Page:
It's not a super loud horn but it is much deeper and more robust than stock, substantially so.  I think it's kind of large visually which I don't care for but it does the job quite well.  Cheap and easy upgrade, plus it says made in Italy right in the front, my dreams of a Multistrada are teased a little.


Next I added my gps mount with a new over the clocks version from SW Motech.  This wasn't cheap, nothing from SW Motech is cheap but it's really nice quality and matches up to the bike like it was OEM.  It's a fiddly thing to put together and I worked on it off an on all day.  Most of my issues stemmed from not having another pair of hands, also I thought they shipped me a box with a piece missing.  Turns out the pieces were attached at the factory but they are listed separate on the parts list.  I spent about a half hour searching my house for the "missing" piece as I opened the box the night before and thought I had misplaced it.



The main brackets attach to the windscreen frame.  Would have been easier to attach had I removed the windscreen.



The crossbar holds the GPS.  That small piece of plastic on top of the crossbar is the part I was searching for.  It slides into the gps mount and locks it into place to the crossbar.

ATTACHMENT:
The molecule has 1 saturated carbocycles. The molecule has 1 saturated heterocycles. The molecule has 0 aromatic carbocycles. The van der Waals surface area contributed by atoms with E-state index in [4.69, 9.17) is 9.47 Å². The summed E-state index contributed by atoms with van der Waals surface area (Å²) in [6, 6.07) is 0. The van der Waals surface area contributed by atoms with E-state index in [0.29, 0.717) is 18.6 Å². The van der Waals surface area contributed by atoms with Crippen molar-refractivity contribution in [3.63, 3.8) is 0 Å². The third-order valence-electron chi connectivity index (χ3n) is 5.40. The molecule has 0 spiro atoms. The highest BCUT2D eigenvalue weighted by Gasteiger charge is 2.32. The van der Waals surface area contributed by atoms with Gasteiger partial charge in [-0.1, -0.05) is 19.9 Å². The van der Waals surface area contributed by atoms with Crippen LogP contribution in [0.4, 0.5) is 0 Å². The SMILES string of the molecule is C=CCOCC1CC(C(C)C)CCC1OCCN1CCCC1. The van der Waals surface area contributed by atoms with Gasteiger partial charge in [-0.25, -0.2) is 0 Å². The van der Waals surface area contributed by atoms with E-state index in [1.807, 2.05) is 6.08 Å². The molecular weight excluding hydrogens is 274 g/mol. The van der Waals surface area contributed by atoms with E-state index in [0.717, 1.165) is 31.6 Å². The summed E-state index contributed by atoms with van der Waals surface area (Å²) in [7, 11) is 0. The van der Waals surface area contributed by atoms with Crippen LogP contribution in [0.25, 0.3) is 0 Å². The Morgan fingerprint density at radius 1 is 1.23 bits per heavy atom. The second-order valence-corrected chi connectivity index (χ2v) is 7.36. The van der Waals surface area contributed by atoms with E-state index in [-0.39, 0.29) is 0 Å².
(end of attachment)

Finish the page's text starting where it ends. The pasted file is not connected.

The gps all mounted up.  You can just see the side of the pivoting mount that let's you adjust the angle of the gps.  Everything was really fussy to assemble.


Overall I like the new mount but because of the size of my gps cradle it sits a bit low over the tach.  I can see most of the tach but the very top is obscured.  Also at low revs or rough road the gps bounces quite a bit, not an issue at any steady speed but around town acceleration makes the viewing quite distorted.


I had a dream last night that my gps fell off and I didn't realize it until the next day.


Next up are heated grips and a DC plug.